I am so very grateful for the FAMC, and for a cool, quiet house to come home to. We are very, very blessed.

(Our washing machine hums along as I type this post. Clean undies on the way--another blessing--not only to us, but to those of you who will be in close proximity to us this weekend.)

Theresa shows a playful side with her son, Noah.
(Go State!!)

Liesl, Elyse (age 3), and Nadim (age 2-1/2)

My friend Tracey's 3-week old baby boy, Mattias.
Oh...those brief, precious newborn moments.

Monday, May 11, 2009 just clicks

I had one of those perfect job assignments tonight. Fantastic clients, delightful team interpreter, and a fun topic, to boot. It was one of those situations that makes you realize you're in the right place, doing the right thing. I am committed to being a full-time mom, and being home with my children is (usually) wonderful, but I do love these opportunities to get out and stretch out my interpreting muscles. (The paycheck is kind of nice, too!) If only all jobs could be this perfect...and yet, if they were, I don't think I'd appreciate the field I'm in as much as I do now. And the people I get to meet, the lives I get to take part's simply amazing. Often, we interpreters find ourselves in frustrating situations, brought on by hearing clients who don't want us around, indifferent or incompetent team interpreters, and topics that are intense, complex, and sometimes unpleasant. And yet, that IS the job. But occasionally, an assignment like the one I had tonight comes along, and everything falls into place. There's no greater feeling to an interpreter than when everything comes together and the job just "clicks."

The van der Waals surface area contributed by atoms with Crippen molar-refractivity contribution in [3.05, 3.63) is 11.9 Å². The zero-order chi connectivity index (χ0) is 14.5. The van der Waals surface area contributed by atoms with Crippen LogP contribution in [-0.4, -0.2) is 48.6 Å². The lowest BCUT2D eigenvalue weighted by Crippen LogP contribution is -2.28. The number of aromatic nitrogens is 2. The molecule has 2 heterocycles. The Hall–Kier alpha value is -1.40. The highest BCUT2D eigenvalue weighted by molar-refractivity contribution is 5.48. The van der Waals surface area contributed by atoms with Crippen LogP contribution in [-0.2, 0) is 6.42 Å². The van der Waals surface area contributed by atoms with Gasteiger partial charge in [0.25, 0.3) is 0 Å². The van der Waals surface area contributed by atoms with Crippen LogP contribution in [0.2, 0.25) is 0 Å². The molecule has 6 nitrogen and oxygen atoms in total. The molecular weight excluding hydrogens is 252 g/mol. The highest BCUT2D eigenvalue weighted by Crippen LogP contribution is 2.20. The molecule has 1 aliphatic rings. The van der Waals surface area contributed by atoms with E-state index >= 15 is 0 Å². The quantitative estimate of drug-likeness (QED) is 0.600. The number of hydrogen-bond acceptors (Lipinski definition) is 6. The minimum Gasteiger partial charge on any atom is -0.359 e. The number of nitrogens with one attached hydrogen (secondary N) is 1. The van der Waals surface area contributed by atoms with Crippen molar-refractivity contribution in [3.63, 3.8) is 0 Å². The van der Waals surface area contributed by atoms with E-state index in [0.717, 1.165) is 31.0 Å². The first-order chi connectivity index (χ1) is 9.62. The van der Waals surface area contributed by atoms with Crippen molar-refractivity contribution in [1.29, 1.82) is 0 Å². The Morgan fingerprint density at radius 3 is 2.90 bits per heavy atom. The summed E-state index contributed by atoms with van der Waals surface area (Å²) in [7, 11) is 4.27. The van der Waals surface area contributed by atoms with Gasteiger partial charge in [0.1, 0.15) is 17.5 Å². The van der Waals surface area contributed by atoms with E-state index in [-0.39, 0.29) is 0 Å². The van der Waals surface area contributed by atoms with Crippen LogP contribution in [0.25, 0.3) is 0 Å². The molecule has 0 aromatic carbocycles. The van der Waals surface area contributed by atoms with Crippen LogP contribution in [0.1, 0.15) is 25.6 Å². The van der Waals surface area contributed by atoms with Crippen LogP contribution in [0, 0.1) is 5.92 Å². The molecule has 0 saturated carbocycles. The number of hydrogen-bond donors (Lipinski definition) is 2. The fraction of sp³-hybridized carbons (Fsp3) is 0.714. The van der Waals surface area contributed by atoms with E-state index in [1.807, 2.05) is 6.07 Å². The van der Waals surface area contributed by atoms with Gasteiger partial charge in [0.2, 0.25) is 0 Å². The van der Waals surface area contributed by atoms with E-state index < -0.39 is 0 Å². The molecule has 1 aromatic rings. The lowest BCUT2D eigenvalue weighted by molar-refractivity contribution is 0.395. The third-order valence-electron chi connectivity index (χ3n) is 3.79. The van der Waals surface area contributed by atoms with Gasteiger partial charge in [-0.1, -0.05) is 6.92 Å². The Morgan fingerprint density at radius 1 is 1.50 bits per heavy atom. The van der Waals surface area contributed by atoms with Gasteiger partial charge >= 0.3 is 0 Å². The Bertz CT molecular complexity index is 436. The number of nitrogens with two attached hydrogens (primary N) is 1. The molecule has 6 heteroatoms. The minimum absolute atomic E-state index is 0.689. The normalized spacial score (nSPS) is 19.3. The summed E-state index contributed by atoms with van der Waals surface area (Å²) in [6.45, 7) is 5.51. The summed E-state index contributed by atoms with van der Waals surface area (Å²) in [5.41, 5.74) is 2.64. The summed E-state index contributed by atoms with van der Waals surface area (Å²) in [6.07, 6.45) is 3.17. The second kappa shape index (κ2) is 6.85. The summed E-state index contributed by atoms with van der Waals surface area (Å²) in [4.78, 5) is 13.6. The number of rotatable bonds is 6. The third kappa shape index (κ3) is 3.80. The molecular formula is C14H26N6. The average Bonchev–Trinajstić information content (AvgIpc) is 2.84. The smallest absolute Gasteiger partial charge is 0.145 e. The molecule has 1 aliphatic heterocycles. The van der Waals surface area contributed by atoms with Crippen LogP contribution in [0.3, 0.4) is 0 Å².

Sunday, May 10, 2009

Happy Mother's Day!

I had an utterly delightful Mother's Day. First I was greeted with a vase full of hand-picked flowers out of our backyard. (Ok, the flowers were pretty much shoved up my nose at 8:00 a.m. when Liesl arrived to wake me up and excitedly tell me how she had helped Daddy pick them. "Mommy, Mommy, Mommy, Mommy, look what I picked for you!!!!" There is something to be said about being woken gently. A sprig of lilac up your left nostril does not qualify as "gently.") But surprise factor aside, the awakening was very pleasant. And the flowers yielded a bonus gift: a teeny-tiny inchworm in one of the blossoms. Seriously, the thing was less than half a centimeter long. Liesl was fascinated, as were Tom and I.